The Exercise Enigma

By Merav Kaufman

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A notable difference between a typical college student and elementary school child – aside from their height – is their differing personal relationships with physical activity.

Exercise is seamlessly incorporated into the glorious days of childhood – when walking to school, playing four square and doing handstands against your bedroom door are natural ways to spend free time. As the years pass, friendly games in turn become competitive team sports with grueling practices that are attended out of obligation rather than by choice. At some indefinable point as one reaches the brink of adulthood, exercise suddenly becomes a chore, much like homework, cleaning and doing laundry.

The gym has become an increasingly popular venue among American adults over the past several decades, providing the space and equipment for physical activity not otherwise permitted by our climate and lifestyle. As convenient a solution as gyms may seem to bodily idleness, the problems persist; exercise requires one to make the conscious choice to take two hours out of their busy day to change their clothes, stuff them in a locker, engage in mechanical body movement and work up a sweat.

My own grown-up relationship with exercise began fairly recently. Unlike many of my classmates, I never participated in a team sport in high school. The extent of my regular physical activity was walking to school and playing basketball in my driveway. I disliked competitive sports, and the prospect of using a fitness machine seemed dull and silly to me.

Upon arriving at the University of Massachusetts, however, I learned that my freshman dormitory, Webster Hall, had a gym conveniently located on its first floor (which has sadly since closed). I had no more excuses, so one evening I left the comfort of my room, walked downstairs and stepped on an elliptical.

I have since become a regular exerciser, and now have the hindsight to make sense of my original apathetic attitudes toward physical activity. Obviously, riding an elliptical is not as exciting as playing a game of four square. But we’ve all heard by now that anyone can find a form of exercise that they enjoy, whether it be jogging, badminton or Nordic walking.

Rather, my initial lack of motivation to exercise had deeper roots. I was trapped in the narrow societal perception of exercise that focuses on its benefits solely in regard to body image rather than overall physical and mental wellness.

The media promotes the practice of exercise as a quick solution to attaining a more refined physical appearance. Tabloids encourage their readers to approach physical activity on the pretense of burning calories and toning specific muscle groups. The perception of exercise as a means to build muscle and lose weight, while partially true, is overly simplistic and ultimately alienating. Such a view creates the false impression that exercise is intended for those dissatisfied with their bodies rather than for common, non-competitive people simply looking to maintain good physical and mental health.

Moreover, the media’s obsession with hard abs and toned arms causes it to overlook equally significant, scientifically proven benefits of exercise. According to MayoClinic.com, exercise boosts energy, improves mood and learning, strengthens the immune system, builds self-esteem and enhances one’s ability to fall asleep. Since becoming a regular exerciser, I have reaped these benefits and they have become a greater motivation to maintain my workout routine than any number on a scale or photo-shopped magazine cover.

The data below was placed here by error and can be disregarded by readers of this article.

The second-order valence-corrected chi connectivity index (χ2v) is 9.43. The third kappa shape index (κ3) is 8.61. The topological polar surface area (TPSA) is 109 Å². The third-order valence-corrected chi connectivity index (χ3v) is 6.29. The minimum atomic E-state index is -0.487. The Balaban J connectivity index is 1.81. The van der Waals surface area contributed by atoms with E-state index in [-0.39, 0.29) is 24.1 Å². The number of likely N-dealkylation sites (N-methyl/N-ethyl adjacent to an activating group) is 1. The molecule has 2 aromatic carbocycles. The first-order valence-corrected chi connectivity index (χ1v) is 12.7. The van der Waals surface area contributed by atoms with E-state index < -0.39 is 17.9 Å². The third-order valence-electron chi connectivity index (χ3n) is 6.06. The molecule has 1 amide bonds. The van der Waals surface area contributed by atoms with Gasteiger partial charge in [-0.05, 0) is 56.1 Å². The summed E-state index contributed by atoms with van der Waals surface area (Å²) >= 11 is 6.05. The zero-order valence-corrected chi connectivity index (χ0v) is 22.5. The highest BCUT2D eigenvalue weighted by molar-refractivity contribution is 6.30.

A sample class description at the UMass Recreation Center reads: “Get an amazing workout for your butt, arms and abs with this high-energy, action-packed class! Learn the best moves to tone and tighten all the right places.” My personal experience taking the class has proven that an alternative description – “Increase your self-esteem, ability to focus and over-all positivity levels” – would be just as truthful.

The timely start of the spring semester in conjunction with the new year marks an optimistic time for college students, filled with promise for reinvention and change. The Rec Center sees a visible surge in participation over the first few weeks. However, these numbers gradually return to their original levels as the old excuses prevail: people are too busy to maintain an exercise routine or deem it tedious and inconvenient.

Convincing as these excuses are, a loss of motivation is more likely due to one’s flawed perception of exercise and its broader role in American life. The key to attaining a long-term love of physical activity is to disassociate it from matters of weight loss and bodybuilding and to consider its benefits in regard to short-term and long-term physical health, stress management, productivity and mood.

Picture the scenario of a student running on a treadmill. Some people will imagine a sweaty, miserable person perpetually struggling to lose those last five pounds. Others will see a content individual enjoying her quality time with her iPod and looking forward to the state of euphoric alertness she will attain with some temporary sweat and discomfort. The ability to view the student through the latter lens indicates a positive and sustainable view of exercise that in turn fosters its long-term practice.

A societal paradigm shift needs to occur where exercise begins to be viewed not as a necessary burden to lose weight and tone muscle, but as a recreational activity for a healthy, productive and enjoyable life. This change in attitude can have far-reaching implications on both an individual and communal level. I can only imagine a world where everyone is perpetually high on endorphins.

Merav Kaufman is a Collegian columnist. She can be reached at [email protected]